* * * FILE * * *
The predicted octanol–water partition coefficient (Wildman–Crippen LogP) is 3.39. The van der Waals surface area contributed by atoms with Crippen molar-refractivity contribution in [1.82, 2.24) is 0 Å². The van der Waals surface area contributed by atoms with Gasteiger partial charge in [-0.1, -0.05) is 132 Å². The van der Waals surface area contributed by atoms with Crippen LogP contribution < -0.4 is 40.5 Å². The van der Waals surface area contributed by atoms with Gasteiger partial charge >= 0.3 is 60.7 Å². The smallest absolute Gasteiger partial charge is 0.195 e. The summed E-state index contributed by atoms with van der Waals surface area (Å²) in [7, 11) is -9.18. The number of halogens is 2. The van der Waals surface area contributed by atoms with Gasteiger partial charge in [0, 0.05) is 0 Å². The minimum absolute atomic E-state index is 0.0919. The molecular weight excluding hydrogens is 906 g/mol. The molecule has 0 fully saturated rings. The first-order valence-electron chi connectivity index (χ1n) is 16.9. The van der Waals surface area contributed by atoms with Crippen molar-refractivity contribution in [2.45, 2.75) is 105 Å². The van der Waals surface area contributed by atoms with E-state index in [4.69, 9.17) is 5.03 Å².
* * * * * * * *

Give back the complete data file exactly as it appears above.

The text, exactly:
The predicted octanol–water partition coefficient (Wildman–Crippen LogP) is 3.39. The van der Waals surface area contributed by atoms with Crippen molar-refractivity contribution in [1.82, 2.24) is 0 Å². The van der Waals surface area contributed by atoms with Gasteiger partial charge in [-0.1, -0.05) is 132 Å². The van der Waals surface area contributed by atoms with Crippen LogP contribution < -0.4 is 40.5 Å². The van der Waals surface area contributed by atoms with Gasteiger partial charge >= 0.3 is 60.7 Å². The smallest absolute Gasteiger partial charge is 0.195 e. The summed E-state index contributed by atoms with van der Waals surface area (Å²) in [7, 11) is -9.18. The number of halogens is 2. The van der Waals surface area contributed by atoms with Gasteiger partial charge in [0, 0.05) is 0 Å². The minimum absolute atomic E-state index is 0.0919. The molecular weight excluding hydrogens is 906 g/mol. The molecule has 0 fully saturated rings. The first-order valence-electron chi connectivity index (χ1n) is 16.9. The van der Waals surface area contributed by atoms with Crippen molar-refractivity contribution in [2.45, 2.75) is 105 Å². The van der Waals surface area contributed by atoms with E-state index in [4.69, 9.17) is 5.03 Å².